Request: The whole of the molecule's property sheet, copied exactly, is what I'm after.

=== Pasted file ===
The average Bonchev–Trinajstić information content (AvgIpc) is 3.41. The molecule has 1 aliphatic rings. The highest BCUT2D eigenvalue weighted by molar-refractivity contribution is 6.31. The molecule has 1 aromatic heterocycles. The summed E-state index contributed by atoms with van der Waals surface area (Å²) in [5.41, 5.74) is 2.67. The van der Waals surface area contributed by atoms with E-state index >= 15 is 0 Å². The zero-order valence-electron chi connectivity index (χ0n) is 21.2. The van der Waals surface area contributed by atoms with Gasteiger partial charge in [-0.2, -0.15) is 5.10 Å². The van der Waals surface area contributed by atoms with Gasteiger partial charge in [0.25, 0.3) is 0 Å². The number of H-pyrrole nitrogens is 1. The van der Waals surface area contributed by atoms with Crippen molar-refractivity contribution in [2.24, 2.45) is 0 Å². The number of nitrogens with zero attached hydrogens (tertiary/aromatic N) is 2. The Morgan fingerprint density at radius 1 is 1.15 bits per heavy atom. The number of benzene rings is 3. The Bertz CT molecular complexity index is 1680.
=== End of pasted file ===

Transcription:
The average Bonchev–Trinajstić information content (AvgIpc) is 3.41. The molecule has 1 aliphatic rings. The highest BCUT2D eigenvalue weighted by molar-refractivity contribution is 6.31. The molecule has 1 aromatic heterocycles. The summed E-state index contributed by atoms with van der Waals surface area (Å²) in [5.41, 5.74) is 2.67. The van der Waals surface area contributed by atoms with E-state index >= 15 is 0 Å². The zero-order valence-electron chi connectivity index (χ0n) is 21.2. The van der Waals surface area contributed by atoms with Gasteiger partial charge in [-0.2, -0.15) is 5.10 Å². The van der Waals surface area contributed by atoms with Gasteiger partial charge in [0.25, 0.3) is 0 Å². The number of H-pyrrole nitrogens is 1. The van der Waals surface area contributed by atoms with Crippen molar-refractivity contribution in [2.24, 2.45) is 0 Å². The number of nitrogens with zero attached hydrogens (tertiary/aromatic N) is 2. The Morgan fingerprint density at radius 1 is 1.15 bits per heavy atom. The number of benzene rings is 3. The Bertz CT molecular complexity index is 1680.